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S. Shabat
T. Gefen
M. Nyska
Y. Folman
R. Gepstein
The effect of insoles on the incidence and
severity of low back pain among workers
whose job involves long-distance walking
Received: 26 June 2004
Accepted: 16 September 2004
Published online: 25 January 2005
Ó Springer-Verlag 2005
Abstract The prevalence and inci-
dence of low back pain in general
society is high. Workers whose job
involves walking long distances have
an even higher tendency to suffer
from low back pain. A positive effect
of insoles in reducing low back pain
was found in professional sports
players. This was not examined on
people whose job involves walking
long distances. In this double blind
prospective study we examined the
effectiveness of insoles constructed in
a computerized method to placebo
insoles in 58 employees whose work
entailed extensive walking and who
suffered from low back pain. The
evaluation was performed by the
MILLION questionnaire, which is
considered as a valid questionnaire
for evaluation of low back pain. We
calculated the differences of the pain
intensity before and after the inter-
vention, in the employees using the
insoles manufactured by computer in
comparison to the users of the pla-
cebo insoles. In each group, the
analysis was performed in compari-
son to the baseline. A total of 81% of
the employees preferred the real in-
soles as effective and comfortable in
comparison to 19% of the users of the
placebo insoles (P<0.05). The results
of this study indicate a substantial
improvement in the low back pain
after the use of the true insoles. The
average pain intensity according to
the MILLION questionnaire before
the use of the insoles was 5.46. How-
ever, after the use of the real insoles
and the placebo insoles, the average
pain intensity decreased to 3.96 and
5.11, respectively. The difference of
the average pain intensity at the start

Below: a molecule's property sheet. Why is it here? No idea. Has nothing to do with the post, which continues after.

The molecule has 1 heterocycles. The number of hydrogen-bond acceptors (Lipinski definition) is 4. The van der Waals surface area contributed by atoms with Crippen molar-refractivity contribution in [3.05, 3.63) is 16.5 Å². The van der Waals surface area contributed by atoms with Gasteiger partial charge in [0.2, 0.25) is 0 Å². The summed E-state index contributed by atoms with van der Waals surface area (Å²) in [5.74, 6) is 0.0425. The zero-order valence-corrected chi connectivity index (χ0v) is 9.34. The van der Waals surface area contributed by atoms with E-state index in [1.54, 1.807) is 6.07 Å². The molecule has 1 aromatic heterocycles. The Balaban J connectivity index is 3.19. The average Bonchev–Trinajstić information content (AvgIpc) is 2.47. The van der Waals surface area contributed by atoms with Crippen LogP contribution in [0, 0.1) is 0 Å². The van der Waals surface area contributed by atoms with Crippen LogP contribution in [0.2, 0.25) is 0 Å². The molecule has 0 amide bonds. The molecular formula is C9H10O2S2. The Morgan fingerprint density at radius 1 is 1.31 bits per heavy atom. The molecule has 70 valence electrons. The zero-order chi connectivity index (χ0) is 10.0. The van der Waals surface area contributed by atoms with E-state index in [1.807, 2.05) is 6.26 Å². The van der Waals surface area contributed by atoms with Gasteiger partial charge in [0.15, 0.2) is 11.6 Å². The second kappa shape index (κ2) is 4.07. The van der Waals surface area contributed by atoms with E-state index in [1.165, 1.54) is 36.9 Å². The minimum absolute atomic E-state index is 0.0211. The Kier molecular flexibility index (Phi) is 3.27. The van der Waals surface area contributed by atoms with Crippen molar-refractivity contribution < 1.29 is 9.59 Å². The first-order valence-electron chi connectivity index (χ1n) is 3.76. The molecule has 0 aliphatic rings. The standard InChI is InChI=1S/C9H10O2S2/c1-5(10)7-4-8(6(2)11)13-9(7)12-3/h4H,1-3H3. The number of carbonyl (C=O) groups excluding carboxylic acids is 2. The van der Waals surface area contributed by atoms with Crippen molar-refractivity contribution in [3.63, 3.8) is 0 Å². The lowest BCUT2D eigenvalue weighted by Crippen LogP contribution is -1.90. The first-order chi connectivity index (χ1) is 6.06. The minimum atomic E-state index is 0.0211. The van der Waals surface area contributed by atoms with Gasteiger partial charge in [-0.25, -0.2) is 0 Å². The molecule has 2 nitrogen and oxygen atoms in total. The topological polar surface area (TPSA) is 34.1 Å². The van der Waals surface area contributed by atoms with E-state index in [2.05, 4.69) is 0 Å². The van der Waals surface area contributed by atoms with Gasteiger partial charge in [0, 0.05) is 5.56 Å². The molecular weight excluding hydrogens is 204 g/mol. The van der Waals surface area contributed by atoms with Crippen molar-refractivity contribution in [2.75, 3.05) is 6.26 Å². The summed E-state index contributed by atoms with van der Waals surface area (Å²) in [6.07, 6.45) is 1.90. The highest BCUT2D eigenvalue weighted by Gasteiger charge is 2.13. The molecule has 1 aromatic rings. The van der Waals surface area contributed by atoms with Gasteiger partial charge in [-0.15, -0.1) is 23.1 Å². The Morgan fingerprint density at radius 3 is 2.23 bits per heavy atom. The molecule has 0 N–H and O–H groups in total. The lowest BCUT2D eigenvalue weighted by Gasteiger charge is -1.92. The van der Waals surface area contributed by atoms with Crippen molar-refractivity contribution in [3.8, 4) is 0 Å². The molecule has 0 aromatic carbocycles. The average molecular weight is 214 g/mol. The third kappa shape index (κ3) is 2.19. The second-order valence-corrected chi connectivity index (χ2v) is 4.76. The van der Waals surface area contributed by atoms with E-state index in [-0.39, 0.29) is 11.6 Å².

of the study and after the use of the
real insoles was significant: )1.49
(P=0.0001), whereas this difference
after the use of the placebo insoles
was not significant: )0.31
(P=0.1189). The reported severity of
pain also decreased significantly: a
level 5 pain and above was reported
by 77% of the subjects at the start of
the study. After the use of the real
insoles only 37.9% of the subjects
reported a similar degree of pain
severity, and 50% of the subjects did
so after the use of the placebo insoles
(P< 0.05). We did not find a link
between low back pain and other
variables such as gender, age, number
of offspring, work seniority, smoking,
previous use of insoles and previous
medication. This study demonstrates
that the low back pain decreased sig-
nificantly after the use of real insoles
compared to placebo ones.
Keywords Low back pain Æ Work-
ers Æ Insoles Æ Long distance walking
Eur Spine J (2005) 14: 546–550
DOI 10.1007/s00586-004-0824-z ORIGINAL ARTICLE
S. Shabat Æ T. Gefen Æ M. Nyska
R. Gepstein
The Orthopaedic Surgery Department,
Spine Unit, Sapir Medical Center,
Tel-Aviv Sackler Medical School,
Kfar-Saba, Israel
Y. Folman
Department of Orthopaedic Surgery,
Hillel-Yafe Medical Center,
Hadera, Israel
S. Shabat (&)
The Orthopaedic Surgery Department,
Spine Unit, Sapir Medical Center,
Tel-Aviv Sackler Medical School, 48
Tchernichovsky Street,
Kfar-Saba, 44281, Israel
E-mail: drshabat@hotmail.com
Tel.: +972-9-7472549
Fax: +972-9-7410596
Introduction
The prevalence of low back pain in the general pop-
ulation is estimated to be between 60 and 80% [28].
Low back pain is considered to be the second com-
plaint of patients arriving to their primary care phy-
sician, only following upper respiratory tract infection
[7], and is one of the most common causes that every
occupational physician faces each day in his/her daily
practice [8]. The prevalence of low back pain is 25
times higher in the industrial countries [11], and it is
common during the second and fifth decades, which
means it creates a heavy financial burden on society
[28].
One of the common causes for low back pain is
walking long distances [5, 18]. This is common in some
professional workers such as post-office deliverers, nur-
ses, etc. It is assumed that there is a connection between
the anatomical shape of the foot and foot pain or low
back pain during walking. There is a physiological
connection between the feet and the back muscles. The
thoracolumbar fascia is a very important link between
these two structures, and it transmits the loads from
the upper extremities, to the back, and from the back to
the lower extremities and the ground [29]. Therefore, the
assumption is that unbalanced pressure over the feet will
cause low back pain due to a compensatory spasm on
the quadratus lumborum muscles. This assumption was
not validated so far.